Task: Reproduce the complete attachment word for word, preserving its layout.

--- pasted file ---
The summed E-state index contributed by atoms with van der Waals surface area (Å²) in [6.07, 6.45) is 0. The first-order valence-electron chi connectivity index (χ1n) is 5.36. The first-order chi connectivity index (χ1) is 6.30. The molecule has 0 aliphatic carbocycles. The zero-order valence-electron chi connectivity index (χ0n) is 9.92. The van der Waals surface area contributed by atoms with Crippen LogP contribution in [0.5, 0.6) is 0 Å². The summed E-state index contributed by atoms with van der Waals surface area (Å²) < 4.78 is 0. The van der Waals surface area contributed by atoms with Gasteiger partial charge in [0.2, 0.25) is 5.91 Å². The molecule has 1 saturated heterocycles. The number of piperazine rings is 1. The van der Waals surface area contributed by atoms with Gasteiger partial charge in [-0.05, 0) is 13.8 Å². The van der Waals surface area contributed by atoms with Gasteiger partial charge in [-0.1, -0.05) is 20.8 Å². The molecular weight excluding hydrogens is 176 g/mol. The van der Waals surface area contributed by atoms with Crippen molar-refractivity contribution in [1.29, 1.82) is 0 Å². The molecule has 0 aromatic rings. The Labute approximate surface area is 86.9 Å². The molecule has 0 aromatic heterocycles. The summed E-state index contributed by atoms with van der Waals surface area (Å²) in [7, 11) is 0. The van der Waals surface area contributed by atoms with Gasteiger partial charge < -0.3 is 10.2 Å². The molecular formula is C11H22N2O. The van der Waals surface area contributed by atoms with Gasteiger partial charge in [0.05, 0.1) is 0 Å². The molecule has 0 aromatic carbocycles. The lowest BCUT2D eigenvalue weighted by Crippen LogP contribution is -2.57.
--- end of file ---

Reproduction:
The summed E-state index contributed by atoms with van der Waals surface area (Å²) in [6.07, 6.45) is 0. The first-order valence-electron chi connectivity index (χ1n) is 5.36. The first-order chi connectivity index (χ1) is 6.30. The molecule has 0 aliphatic carbocycles. The zero-order valence-electron chi connectivity index (χ0n) is 9.92. The van der Waals surface area contributed by atoms with Crippen LogP contribution in [0.5, 0.6) is 0 Å². The summed E-state index contributed by atoms with van der Waals surface area (Å²) < 4.78 is 0. The van der Waals surface area contributed by atoms with Gasteiger partial charge in [0.2, 0.25) is 5.91 Å². The molecule has 1 saturated heterocycles. The number of piperazine rings is 1. The van der Waals surface area contributed by atoms with Gasteiger partial charge in [-0.05, 0) is 13.8 Å². The van der Waals surface area contributed by atoms with Gasteiger partial charge in [-0.1, -0.05) is 20.8 Å². The molecular weight excluding hydrogens is 176 g/mol. The van der Waals surface area contributed by atoms with Crippen molar-refractivity contribution in [1.29, 1.82) is 0 Å². The molecule has 0 aromatic rings. The Labute approximate surface area is 86.9 Å². The molecule has 0 aromatic heterocycles. The summed E-state index contributed by atoms with van der Waals surface area (Å²) in [7, 11) is 0. The van der Waals surface area contributed by atoms with Gasteiger partial charge < -0.3 is 10.2 Å². The molecular formula is C11H22N2O. The van der Waals surface area contributed by atoms with Gasteiger partial charge in [0.05, 0.1) is 0 Å². The molecule has 0 aromatic carbocycles. The lowest BCUT2D eigenvalue weighted by Crippen LogP contribution is -2.57.